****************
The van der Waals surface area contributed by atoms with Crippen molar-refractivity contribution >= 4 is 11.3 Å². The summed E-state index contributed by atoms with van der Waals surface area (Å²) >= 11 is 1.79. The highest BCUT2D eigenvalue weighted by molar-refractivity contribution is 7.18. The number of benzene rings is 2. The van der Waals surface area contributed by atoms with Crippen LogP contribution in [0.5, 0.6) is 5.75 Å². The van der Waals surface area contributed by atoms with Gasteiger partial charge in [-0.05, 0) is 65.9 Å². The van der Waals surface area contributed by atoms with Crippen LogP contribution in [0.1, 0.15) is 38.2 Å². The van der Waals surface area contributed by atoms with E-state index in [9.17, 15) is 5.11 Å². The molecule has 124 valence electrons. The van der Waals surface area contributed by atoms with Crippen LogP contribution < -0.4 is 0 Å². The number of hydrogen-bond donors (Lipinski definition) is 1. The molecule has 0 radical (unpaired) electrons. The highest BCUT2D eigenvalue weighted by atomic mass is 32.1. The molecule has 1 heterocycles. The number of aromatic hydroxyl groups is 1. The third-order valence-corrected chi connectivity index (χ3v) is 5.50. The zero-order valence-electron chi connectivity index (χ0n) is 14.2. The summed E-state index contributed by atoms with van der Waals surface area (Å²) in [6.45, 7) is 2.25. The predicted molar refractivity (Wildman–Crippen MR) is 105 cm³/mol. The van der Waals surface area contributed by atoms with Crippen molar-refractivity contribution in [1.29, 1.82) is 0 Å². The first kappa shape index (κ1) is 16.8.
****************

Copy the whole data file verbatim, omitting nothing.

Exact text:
The van der Waals surface area contributed by atoms with Crippen molar-refractivity contribution >= 4 is 11.3 Å². The summed E-state index contributed by atoms with van der Waals surface area (Å²) >= 11 is 1.79. The highest BCUT2D eigenvalue weighted by molar-refractivity contribution is 7.18. The number of benzene rings is 2. The van der Waals surface area contributed by atoms with Crippen LogP contribution in [0.5, 0.6) is 5.75 Å². The van der Waals surface area contributed by atoms with Gasteiger partial charge in [-0.05, 0) is 65.9 Å². The van der Waals surface area contributed by atoms with Crippen LogP contribution in [0.1, 0.15) is 38.2 Å². The van der Waals surface area contributed by atoms with E-state index in [9.17, 15) is 5.11 Å². The molecule has 124 valence electrons. The van der Waals surface area contributed by atoms with Crippen LogP contribution < -0.4 is 0 Å². The number of hydrogen-bond donors (Lipinski definition) is 1. The molecule has 0 radical (unpaired) electrons. The highest BCUT2D eigenvalue weighted by atomic mass is 32.1. The molecule has 1 heterocycles. The number of aromatic hydroxyl groups is 1. The third-order valence-corrected chi connectivity index (χ3v) is 5.50. The zero-order valence-electron chi connectivity index (χ0n) is 14.2. The summed E-state index contributed by atoms with van der Waals surface area (Å²) in [6.45, 7) is 2.25. The predicted molar refractivity (Wildman–Crippen MR) is 105 cm³/mol. The van der Waals surface area contributed by atoms with Crippen molar-refractivity contribution in [1.29, 1.82) is 0 Å². The first kappa shape index (κ1) is 16.8.